Why Are "Charter Schools" So Popular?

Here (Boston MA area) many of the local cities are launching charter schools. As I understand it, a charter school differs from a standard school in that:
-a regular school is controlled by a town/city school board (elected officials)
-a charter school is run according to a statement (charter) ,and is free of political control
I believe the CS arose because of the increasingly worse results of public schools (lower test scores, inability to teach basic skills). It was felt that removing political control would somehow make schools more effective.
AS for school boards-I think most of them are ineffective (they are launching pads for political careers).
Anyway, is there any evidence that CS are any better than the standard ones?

Maybe because they teach spelling.

When you separate school funding such that schools in rich areas get lots of money, and schools in poor areas get very little, you create a situation that can only worsen over time, it seems to me.

Eventually you end up with poor schools, of such low quality, and so underfunded, they simply cannot get the job done. They are failing their students at providing basic skills.

Eventually the imbalance is so pronounced and blatant that even the ‘haves’ feel to act. Changing the basic problem, (unequal funding based on land values), isn’t in the cards, for some reason. So, instead, they address the symptom-crappy schools failing on all fronts.

Charter schools are a way to address the inequities inherent in an unjust system. It still doesn’t reach but a few of the truly affected, but it’s a start. They are popular because unlike the local public school, they provide safety and actual learning standards. Your child will actually get an education that may take them forward in life, instead of succumbing to gang participation, getting into drugs, or shot in the cross fire.

I always thought Charter Schools were a way of getting the tax payer to foot the bill for the kid’s private school.

I teach at a public charter school. We’re fully accredited and award a high school diploma, not a GED or any other alternative certificate.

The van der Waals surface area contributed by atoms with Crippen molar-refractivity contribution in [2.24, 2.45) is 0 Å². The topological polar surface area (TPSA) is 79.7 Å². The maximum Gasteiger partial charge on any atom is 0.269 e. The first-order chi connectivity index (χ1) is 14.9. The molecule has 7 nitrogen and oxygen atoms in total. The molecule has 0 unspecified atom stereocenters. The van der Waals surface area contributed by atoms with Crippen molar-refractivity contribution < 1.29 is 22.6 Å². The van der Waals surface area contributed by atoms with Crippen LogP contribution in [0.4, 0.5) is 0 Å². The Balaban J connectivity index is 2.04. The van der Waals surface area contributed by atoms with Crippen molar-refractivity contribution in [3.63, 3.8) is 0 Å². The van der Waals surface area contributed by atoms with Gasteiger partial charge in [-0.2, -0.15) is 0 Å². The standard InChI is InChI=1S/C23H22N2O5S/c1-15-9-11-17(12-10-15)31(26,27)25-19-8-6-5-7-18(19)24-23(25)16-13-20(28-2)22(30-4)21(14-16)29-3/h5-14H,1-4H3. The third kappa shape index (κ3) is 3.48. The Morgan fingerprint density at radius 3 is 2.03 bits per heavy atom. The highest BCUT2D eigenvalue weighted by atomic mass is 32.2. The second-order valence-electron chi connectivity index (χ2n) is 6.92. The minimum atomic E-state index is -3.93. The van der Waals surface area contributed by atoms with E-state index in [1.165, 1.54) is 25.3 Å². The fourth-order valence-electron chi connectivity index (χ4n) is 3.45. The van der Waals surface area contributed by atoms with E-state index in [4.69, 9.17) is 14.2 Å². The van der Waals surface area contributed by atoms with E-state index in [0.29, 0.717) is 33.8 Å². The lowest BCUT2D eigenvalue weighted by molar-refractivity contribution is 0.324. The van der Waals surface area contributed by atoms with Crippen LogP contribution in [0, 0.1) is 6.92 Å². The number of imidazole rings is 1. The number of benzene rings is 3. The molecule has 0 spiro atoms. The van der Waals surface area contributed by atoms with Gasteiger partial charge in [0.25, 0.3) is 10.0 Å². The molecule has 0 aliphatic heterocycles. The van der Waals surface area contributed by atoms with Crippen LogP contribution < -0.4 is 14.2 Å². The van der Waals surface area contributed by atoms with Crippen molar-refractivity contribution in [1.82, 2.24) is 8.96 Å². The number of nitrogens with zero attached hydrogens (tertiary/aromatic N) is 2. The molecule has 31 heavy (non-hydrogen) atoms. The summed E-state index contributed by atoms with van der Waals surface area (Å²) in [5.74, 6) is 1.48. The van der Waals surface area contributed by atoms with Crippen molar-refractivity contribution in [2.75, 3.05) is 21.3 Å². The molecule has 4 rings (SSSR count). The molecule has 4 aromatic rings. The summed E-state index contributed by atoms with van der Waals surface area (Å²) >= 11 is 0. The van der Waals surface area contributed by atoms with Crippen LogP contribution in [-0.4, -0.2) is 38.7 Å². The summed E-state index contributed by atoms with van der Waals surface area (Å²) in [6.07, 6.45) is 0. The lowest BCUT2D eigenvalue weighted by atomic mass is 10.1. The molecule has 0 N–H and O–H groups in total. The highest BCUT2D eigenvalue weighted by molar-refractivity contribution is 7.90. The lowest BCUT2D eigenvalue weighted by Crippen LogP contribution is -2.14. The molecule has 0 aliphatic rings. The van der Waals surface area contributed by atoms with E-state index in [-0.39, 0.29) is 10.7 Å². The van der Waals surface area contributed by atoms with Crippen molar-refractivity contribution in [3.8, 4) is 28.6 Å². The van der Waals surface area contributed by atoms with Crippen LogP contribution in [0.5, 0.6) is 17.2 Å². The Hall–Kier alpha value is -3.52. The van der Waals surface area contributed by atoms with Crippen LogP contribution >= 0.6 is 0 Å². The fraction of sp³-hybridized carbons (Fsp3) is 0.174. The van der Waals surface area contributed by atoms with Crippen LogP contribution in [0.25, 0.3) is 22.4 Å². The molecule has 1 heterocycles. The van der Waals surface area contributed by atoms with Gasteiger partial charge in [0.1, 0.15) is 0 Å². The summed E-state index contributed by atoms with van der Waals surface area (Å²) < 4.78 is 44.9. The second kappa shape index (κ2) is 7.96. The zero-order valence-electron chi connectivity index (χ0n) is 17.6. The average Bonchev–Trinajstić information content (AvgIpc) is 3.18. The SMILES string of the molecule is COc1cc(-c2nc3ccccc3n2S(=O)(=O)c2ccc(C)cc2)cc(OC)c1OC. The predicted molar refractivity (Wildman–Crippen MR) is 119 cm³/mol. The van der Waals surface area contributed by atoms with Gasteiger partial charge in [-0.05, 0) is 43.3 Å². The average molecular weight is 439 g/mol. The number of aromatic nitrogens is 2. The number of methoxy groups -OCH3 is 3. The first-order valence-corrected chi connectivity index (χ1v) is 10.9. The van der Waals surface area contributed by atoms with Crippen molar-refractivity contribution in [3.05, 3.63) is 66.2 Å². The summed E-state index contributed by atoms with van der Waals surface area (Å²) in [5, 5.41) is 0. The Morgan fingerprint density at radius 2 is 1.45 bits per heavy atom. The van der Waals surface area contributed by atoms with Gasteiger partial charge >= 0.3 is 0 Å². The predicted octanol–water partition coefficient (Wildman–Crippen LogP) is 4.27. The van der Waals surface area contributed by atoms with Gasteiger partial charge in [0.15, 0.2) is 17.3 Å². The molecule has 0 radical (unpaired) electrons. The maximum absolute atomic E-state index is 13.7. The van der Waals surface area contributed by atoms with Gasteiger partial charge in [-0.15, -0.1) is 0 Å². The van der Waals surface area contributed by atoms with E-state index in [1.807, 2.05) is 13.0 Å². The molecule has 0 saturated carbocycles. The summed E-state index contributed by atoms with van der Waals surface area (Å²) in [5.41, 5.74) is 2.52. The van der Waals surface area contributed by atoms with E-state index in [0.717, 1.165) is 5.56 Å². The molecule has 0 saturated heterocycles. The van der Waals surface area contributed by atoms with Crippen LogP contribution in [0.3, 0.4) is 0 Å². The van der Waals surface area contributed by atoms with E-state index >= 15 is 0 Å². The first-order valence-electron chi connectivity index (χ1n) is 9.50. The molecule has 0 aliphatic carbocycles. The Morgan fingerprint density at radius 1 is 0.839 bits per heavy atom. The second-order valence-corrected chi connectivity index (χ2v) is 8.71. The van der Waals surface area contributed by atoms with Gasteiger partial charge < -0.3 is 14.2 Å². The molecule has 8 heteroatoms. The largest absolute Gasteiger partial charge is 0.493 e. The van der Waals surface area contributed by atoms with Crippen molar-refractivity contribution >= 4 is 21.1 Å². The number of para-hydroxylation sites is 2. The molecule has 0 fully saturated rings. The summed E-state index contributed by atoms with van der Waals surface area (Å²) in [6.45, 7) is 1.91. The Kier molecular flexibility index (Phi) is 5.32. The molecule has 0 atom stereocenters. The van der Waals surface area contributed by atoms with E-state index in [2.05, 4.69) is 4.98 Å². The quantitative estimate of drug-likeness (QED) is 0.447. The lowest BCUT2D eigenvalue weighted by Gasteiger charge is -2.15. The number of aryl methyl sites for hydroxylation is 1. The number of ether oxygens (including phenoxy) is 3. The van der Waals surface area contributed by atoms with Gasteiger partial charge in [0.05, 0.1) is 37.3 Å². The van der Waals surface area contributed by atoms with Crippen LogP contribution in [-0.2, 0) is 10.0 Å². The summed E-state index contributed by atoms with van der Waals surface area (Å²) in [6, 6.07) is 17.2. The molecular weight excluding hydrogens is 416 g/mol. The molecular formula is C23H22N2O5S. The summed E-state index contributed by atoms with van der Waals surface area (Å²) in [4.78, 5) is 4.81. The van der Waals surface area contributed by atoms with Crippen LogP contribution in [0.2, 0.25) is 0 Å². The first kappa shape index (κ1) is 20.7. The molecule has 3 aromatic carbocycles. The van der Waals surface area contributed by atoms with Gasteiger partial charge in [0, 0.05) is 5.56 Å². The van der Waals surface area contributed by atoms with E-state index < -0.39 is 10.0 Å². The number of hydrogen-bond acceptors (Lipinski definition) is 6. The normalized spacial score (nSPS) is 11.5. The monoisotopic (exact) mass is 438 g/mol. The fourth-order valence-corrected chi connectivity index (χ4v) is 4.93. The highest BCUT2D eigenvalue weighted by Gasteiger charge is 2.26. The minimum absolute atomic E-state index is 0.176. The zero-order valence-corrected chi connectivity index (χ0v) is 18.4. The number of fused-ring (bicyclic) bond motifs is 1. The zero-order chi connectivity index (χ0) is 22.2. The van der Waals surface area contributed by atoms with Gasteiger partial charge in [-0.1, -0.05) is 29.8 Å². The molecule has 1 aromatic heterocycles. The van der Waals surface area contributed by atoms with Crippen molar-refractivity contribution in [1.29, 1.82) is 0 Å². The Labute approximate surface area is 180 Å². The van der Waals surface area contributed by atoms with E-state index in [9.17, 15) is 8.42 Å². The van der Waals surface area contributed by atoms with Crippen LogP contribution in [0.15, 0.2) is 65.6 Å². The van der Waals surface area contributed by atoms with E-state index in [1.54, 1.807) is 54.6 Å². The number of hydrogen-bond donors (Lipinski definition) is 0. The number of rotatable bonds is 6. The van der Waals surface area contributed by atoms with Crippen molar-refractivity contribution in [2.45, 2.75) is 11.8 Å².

Our focus is on dropout prevention (students who will not graduate at their current program) and dropout recovery (students who have already left school). I’d say at least 80% of our student population comes from one of those two categories. Many of them have some kind of exceptionality (emotional disabilities, learning disabilities, severe behavioral problems, etc), and most of them have repeatedly tried and failed to pass our state’s exit examination.

There are a lot of things that we can do differently because we aren’t a traditional school. Probably our biggest advantage is that we’re competency-based, which means that a student can earn credits at an accelerated pace if he or she is motivated/capable, or more slowly than normal if that’s what is needed. At a traditional program, there are seat-time requirements.

The county loves us because we’re willing to take these kids off of their hands. A kid who comes to us from John Doe High School is a kid who isn’t actually dropping out of JDHS, and that means JDHS looks a lot better on the books. We have a lot of students who come to us for credit recovery and then return to their regular schools to graduate.

To my mind, it would be best if our program weren’t needed at all. That would mean that every student is getting what they needed from their traditional program. Unfortunately, that isn’t the case.

My sister is going on her third year of working for a charter middle school in a low-income area of Texas. They are popular because they provide a better education than public school. They tend to attract low-income people who want their children to have a prep-school-ish education without the high costs. School activities are* very *highly structured, and students are intentionally given large amounts of homework every night (the thought is to keep them from having enough free time to get in trouble). They have higher-than-average standards, and charter school kids end up mostly staying out of trouble and scoring better on tests than public school kids.

The biggest difference between public and charter schools is, if a kid is a royal fuckup, continually disruptive, or has any level of gang involvement, they get kicked out. Public school doesn’t have the luxury of kicking out the kids who aren’t there to learn, so it becomes the catch-all lowest common denominator in extremely economically-depressed areas. The fact that charter schools *do *have that luxury is probably the single largest factor in why they provide a nicer environment and better results than public schools.

Of *course *admission is insanely competitive; very few moms (rich or poor) don’t want their kid to have the best possible education. But rich moms can afford to send little Blaine to private school. Poor moms have a choice of charter school, public school, or nothing.

Another factor worth mentioning is that Charter Schools are usually (always?) non-union. This means that underperforming teachers can be fired. Consequently, the quality of teaching tends to be higher than in public schools.

Being in a union does *not *prevent performance-based firing. The only thing it does is help prevent termination without cause. If a teacher isn’t doing their job, that’s cause for termination.

So did I.

Typo in thread title fixed.

I am sorry for the typo (:D).
the discipline angle puzzles me… if you suspend, expel a student for bad behavior, what have you accomplished?
You are just dumping a problem child onto another school. Of course, you have to measure this against the loss of opportunity of the students who have to endure the disruption.